The OSOYO PWM HAT allows your Raspberry Pi to control up to 16 servo motors in a simple and straightforward manner via an I2C connection. Equally important, this expansion board integrates two power management modules, one of which provides power to the Raspberry Pi, and the other provides power to the external servos and the 5v pin on the expansion board. It is also equipped with an onboard power switch, various types of power input terminals, 3.3V/5V/VIN power supply headers, SPI interface, and two I2C interfaces for 3.3V and 5V logic level signals respectively, etc. With these, it becomes easier for you to start Raspberry Pi robotic arm and robot related projects.
These boards add the capability to control 16 Servos with perfect timing. They can also do PWM up to 1.6 KHz with 12 bit precision, all completely free-running. The OSOYOO PWM HAT will drive up to 16 servos or PWM outputs over I2C with only 2 pins. The on-board PWM controller will drive all 16 channels simultaneously with no additional Raspberry Pi processing overhead. What’s more, you can stack up to 62 of them to control up to 992 servos – all with the same 2 pins!
Works with any servo that can be powered by 5V and take 3.3V logic level signals.
Note: This plug and play HAT includes headers to connect to a Raspberry Pi, so there is no soldering required to get up and running quickly.
Slots are made at the DSI interface and CSI interface, which will not affect the connection to the screen or camera.
Introduction of OSOYOO PWM HAT
Getting start with the OSOYOO PWM HAT
Can we use it with Arduino?
Absolutly! We can use the OSOYOO PWM HAT with mutiple micro control boards including Arduino. The only condition is that the main control chip supports I2C communication, which means enabling the communication between the chip and PCA9685 Servo Driver, so as to control multiple servos simultaneously.
Why do two I2C device addresses appear when scanning an I2C address?
The control chip used corresponds to PCA9685. When powered on, there are two I2C addresses, one is the address configured according to the onboard resistance, the default is 0X40, and the other is 0X70, which is configured by the ALLCALLADR register. You can run the demo again to check the value of the register.
Can two identical PWM HATs be stacked?
It can be stacked, but the resistance of the I2C address needs to be changed. In the I2C Address on the left, solder the default upper resistance to the bottom with a soldering iron. Different combinations generate different I2C address combinations, and there are a total of 62 combinations of 2 to the 5th power.
Can this HAT be used for LEDs or just servos?
It can be used for LEDs as well as any other PWM-able device! Use the Signal and Ground pins if you dont mind the LEDs powered by 3.3V and 220ohm series resistor. Or V+ and your own resistor & LED, if you want up to 5V power for the LEDs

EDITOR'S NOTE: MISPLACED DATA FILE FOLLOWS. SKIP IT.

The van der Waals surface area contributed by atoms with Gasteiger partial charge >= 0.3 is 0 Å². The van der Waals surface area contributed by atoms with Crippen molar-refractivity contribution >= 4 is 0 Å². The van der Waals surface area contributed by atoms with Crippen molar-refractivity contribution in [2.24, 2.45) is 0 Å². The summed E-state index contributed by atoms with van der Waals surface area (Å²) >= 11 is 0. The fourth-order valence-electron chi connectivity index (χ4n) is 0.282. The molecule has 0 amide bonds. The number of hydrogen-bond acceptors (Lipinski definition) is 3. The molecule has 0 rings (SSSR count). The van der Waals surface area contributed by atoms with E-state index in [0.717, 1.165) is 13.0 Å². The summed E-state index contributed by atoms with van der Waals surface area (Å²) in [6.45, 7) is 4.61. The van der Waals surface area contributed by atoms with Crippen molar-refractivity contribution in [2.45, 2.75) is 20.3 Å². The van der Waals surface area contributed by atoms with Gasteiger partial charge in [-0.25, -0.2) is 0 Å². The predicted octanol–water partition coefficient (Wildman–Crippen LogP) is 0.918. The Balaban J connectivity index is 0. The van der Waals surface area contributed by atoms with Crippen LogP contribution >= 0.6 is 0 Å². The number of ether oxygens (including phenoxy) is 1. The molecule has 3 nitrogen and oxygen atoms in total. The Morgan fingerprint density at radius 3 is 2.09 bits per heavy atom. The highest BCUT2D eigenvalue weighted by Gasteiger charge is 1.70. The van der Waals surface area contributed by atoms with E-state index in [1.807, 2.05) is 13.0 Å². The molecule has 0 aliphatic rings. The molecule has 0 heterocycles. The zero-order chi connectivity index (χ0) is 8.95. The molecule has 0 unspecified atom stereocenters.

If I’m using it with LEDs I cant quite get the PWM to be totally off?
If you want to turn the LEDs totally off use setPWM(pin, 4096, 0); not setPWM(pin, 4095, 0);
No Available Devices
Double check your connections. On a Raspberry Pi, you may get this is indicated with an OSError: [Errno 121] Remote I/O error readout.
On a Raspberry Pi, also make sure that the I2C hardware is enabled. This is usually indicated with an Error: Failed to connect to I2C bus 1. readout.
Checking Your I2C Connection
A simple method to check if your Raspberry Pi can communicate with the PWM HAT over I2C is to ping the I2C bus. On the latest releases of Raspbian Stretch, the i2ctools package should come pre-installed. If it isn’t run the following command in the terminal:
sudo apt-get install i2ctools
Once the i2ctools package is installed, you can ping the I2C bus with the following command in the terminal:
i2cdetect -y 1
You should see a table printed out in the terminal. If the PWM HAT is connected/working properly you should see the address space for 0x40 marked with 40.
Current Draw Issues
Since the Raspberry Pi provides 5V to the module by default, if the control servo power is too large (such as MG996R, DS3120MG), the 5V of the Raspberry Pi will be pulled down. If your servos are drawing more current that your power supply can handle, your Pi Servo pHAT will not operate correctly and the Raspberry Pi may reboot/brown out intermittently.
Can the angle of rotation be precisely controlled?
No, this is just entry-level.
Why does it shake?
It is normal for it to shake slightly. Since the actual angle of the servo is smaller than the minimum physical angle, there will be a current to maintain its angle, which will cause shaking.
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